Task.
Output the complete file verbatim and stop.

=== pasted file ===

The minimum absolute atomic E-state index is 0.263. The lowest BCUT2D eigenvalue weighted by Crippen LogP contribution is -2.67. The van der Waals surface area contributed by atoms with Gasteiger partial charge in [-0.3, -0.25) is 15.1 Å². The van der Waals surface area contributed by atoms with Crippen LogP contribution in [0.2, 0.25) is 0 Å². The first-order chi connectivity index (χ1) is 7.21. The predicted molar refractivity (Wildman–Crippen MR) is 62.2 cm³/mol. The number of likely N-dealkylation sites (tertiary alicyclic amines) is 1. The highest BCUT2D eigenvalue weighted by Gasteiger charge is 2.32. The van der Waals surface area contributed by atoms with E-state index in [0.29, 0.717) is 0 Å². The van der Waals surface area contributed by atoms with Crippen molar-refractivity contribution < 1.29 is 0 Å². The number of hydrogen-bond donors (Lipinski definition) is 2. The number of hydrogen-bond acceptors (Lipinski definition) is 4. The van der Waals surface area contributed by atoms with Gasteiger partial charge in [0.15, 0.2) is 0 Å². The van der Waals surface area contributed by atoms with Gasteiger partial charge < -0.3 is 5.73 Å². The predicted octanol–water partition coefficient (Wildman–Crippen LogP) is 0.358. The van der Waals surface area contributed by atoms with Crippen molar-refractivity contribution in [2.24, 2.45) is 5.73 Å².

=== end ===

The minimum absolute atomic E-state index is 0.263. The lowest BCUT2D eigenvalue weighted by Crippen LogP contribution is -2.67. The van der Waals surface area contributed by atoms with Gasteiger partial charge in [-0.3, -0.25) is 15.1 Å². The van der Waals surface area contributed by atoms with Crippen LogP contribution in [0.2, 0.25) is 0 Å². The first-order chi connectivity index (χ1) is 7.21. The predicted molar refractivity (Wildman–Crippen MR) is 62.2 cm³/mol. The number of likely N-dealkylation sites (tertiary alicyclic amines) is 1. The highest BCUT2D eigenvalue weighted by Gasteiger charge is 2.32. The van der Waals surface area contributed by atoms with E-state index in [0.29, 0.717) is 0 Å². The van der Waals surface area contributed by atoms with Crippen molar-refractivity contribution < 1.29 is 0 Å². The number of hydrogen-bond donors (Lipinski definition) is 2. The number of hydrogen-bond acceptors (Lipinski definition) is 4. The van der Waals surface area contributed by atoms with Gasteiger partial charge in [0.15, 0.2) is 0 Å². The van der Waals surface area contributed by atoms with Gasteiger partial charge < -0.3 is 5.73 Å². The predicted octanol–water partition coefficient (Wildman–Crippen LogP) is 0.358. The van der Waals surface area contributed by atoms with Crippen molar-refractivity contribution in [2.24, 2.45) is 5.73 Å².